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[Tvt News]‘Everyone is at Collision’: Toronto’s tech scene set for coming out party as host of major conference

When Paddy Cosgrave first arrived in Toronto for a scouting trip in 2017, he was somewhat surprised to find a bustling metropolis with a thriving startup scene.

Cosgrave is the CEO of Web Summit, tech mega-conference that plays host to 70,000 attendees in Lisbon every year, but it was Collision, Web Summit’s upstart North American sibling that was in need of a new home.

Collision had enjoyed rapid growth in New Orleans, but Cosgrave said a lack of international flights, and a rising reticence among global travellers to visit the United States, meant they had to start shopping for new digs.

Toronto won Cosgrave over, and next week the city will play host to the conference’s more than 25,000 attendees, an event that is shaping up to be something of a coming-out party for the Canadian tech sector.

“(There were) many doomsayers, especially in San Francisco who said this is ridiculous, we’d end up like BlackBerry if we moved to Canada,” Cosgrave said in his lilting Irish accent. Sticking it to the Silicon Valley types, and their ignorance of Canada’s tech scene, only added to the appeal of moving Collision North.

“Canadian humility is a great trait. The underbelly of it is that Canada sometimes does a bad job of pumping itself up and selling itself to the world. I arrived in Toronto going, ‘Wow, how big is Toronto? This seems like a big city.’”

Already, people in the Toronto tech community are getting ready, especially investors.

“If someone emails you to book a meeting that week, you’d just (reply with) a question mark,” said Kim Furlong, CEO of the Canadian Venture Capital and Private Equity Association.

“Everyone is at Collision. Everything that’s coming to me is related to Collision.”

The conference is already big enough that it pulls in a lot of different communities — auto tech, financial tech, environmental startups, and something called “Panda Conf” about marketing innovation, among many others.

Celebrities such as Seth Rogen and Joseph Gordon Levitt will be speaking, along with executives from huge companies like Microsoft, Samsung and IBM.

Seth Rogen is scheduled to appear at Collision. Jack Plunkett/Invision/AP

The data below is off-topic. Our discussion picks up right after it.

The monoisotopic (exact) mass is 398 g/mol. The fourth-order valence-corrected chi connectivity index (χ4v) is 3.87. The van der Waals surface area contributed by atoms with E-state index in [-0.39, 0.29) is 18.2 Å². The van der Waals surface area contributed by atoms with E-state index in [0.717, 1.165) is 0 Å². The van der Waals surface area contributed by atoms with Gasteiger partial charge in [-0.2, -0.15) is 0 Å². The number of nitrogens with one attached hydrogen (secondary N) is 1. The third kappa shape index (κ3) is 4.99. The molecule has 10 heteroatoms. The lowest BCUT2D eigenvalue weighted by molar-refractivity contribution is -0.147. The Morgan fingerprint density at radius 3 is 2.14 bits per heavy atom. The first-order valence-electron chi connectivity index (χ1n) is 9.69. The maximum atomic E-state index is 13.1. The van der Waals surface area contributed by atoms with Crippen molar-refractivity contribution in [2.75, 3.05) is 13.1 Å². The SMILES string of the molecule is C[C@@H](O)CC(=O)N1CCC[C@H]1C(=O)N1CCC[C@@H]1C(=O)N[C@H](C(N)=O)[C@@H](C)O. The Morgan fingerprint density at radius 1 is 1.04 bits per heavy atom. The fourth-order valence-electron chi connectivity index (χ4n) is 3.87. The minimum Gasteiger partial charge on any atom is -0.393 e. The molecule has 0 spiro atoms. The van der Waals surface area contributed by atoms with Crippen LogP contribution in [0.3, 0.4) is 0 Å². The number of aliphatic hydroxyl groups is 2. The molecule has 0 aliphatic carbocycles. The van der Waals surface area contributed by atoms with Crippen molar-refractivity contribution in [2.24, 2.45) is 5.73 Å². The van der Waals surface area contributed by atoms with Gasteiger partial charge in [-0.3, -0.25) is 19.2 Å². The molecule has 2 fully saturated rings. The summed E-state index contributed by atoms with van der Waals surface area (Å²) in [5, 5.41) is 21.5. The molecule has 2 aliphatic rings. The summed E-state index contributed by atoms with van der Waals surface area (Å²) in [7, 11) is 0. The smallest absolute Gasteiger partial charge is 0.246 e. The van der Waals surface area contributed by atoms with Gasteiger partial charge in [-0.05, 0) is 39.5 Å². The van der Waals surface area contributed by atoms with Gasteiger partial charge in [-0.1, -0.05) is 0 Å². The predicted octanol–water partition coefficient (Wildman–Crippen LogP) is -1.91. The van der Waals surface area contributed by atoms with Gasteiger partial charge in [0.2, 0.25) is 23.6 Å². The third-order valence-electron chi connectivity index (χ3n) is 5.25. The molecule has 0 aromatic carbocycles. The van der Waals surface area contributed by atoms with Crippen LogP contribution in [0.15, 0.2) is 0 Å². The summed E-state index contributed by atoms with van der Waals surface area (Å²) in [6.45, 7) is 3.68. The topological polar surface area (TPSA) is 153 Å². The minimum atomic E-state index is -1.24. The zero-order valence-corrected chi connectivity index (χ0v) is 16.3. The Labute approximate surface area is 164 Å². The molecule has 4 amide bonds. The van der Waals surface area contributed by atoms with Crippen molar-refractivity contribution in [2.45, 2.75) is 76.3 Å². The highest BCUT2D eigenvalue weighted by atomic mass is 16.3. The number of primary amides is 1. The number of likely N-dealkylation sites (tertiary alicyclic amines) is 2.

But Cosgrave said at its heart, Collision is a gathering for startups and their investors. Facilitating connections between small, innovative companies and the venture capitalists who fund them is at the core of it all.

“At the centre, all the gravity is created by all these incredibly fast-growing companies, and the gravitational pull started to layer on these other planets,” he said.

It’s the venture capitalists that got the attention of Jay Giraud, serial entrepreneur and CEO of Vancouver-based automotive startup Damon Motors Inc.

“I’ve been doing this for 12 years. I’ve raised $25 million. I’ve built three automotive tech companies. I’ve never lost a shareholder dollar, I’ve only made people 20 times their money or more. And I’ve learned to become incredibly selective about these things,” Giraud said.

“There’s big name celebrities that are supposed to be attracting naive founders to attend, because it’s definitely not the VCs that care to see Seth Rogen, y’know?

“Most founders, 90 per cent of them, are first-time founders, just young and eager.”

But despite his general skepticism, Giraud said he’ll be in Toronto next week for Collision.

“Collision seems to be a bit different, because they have a really high calibre list of VCs that are attending, that are very hard to get in front of,” he told the Financial Post.

“I mean, you can live in Silicon Valley and go knocking on their doors every day, or you can live in Vancouver and try to do everything by email because VC firms don’t advertise their phone numbers. The best way is to have them approach you.”

It isn’t all about scouting companies to make investment deals though.

Collision seems to be a bit different, because they have a really high calibre list of VCs that are attending, that are very hard to get in front of

Jay Giraud, serial entrepreneur, CEO Damon Motors

One venture capitalist who spoke to the Financial Post said that writing cheques is a tiny part of the job, and in fact scouting the market, gathering intelligence, and making connections is far more important — understanding the competitive landscape in an emerging tech market before making an investment, or connecting a startup with a talented executive to help them grow, for example.

That’s why Toronto’s tech boosters are hopeful that the conference will be something of a showcase for the city, and demonstrate to global players that there’s a lot going on in Canada.

“There’s all these elements that, when you connect it with the globe coming together under the banner of Collision for a week, when we’re going to talk about the future, we’re going to see some amazing companies, we’re going to see capital come into Canada,” Furlong said.

We’re going to see some amazing companies, we’re going to see capital come into Canada

Kim Furlong, CEO of the Canadian Venture Capital and Private Equity Association

“If we have this conversation in three years, I’m sure we’ll have tangible outcomes of that conference being hosted here.”

Cosgrave makes no bones about the fact that he aspires to grow Collision into something on the same scale as Web Summit, with 70,000 people or more attending every year.

Next year the conference will move to the third week in June and add more exhibition space.

“I think if we can scale an event like Web Summit in Lisbon, I think Toronto’s got all the ingredients to turn it into something hopefully much larger,” he said.

“I hope that 2019 is just the start.”

• Email: jmcleod@nationalpost.com | Twitter: jamespmcleod

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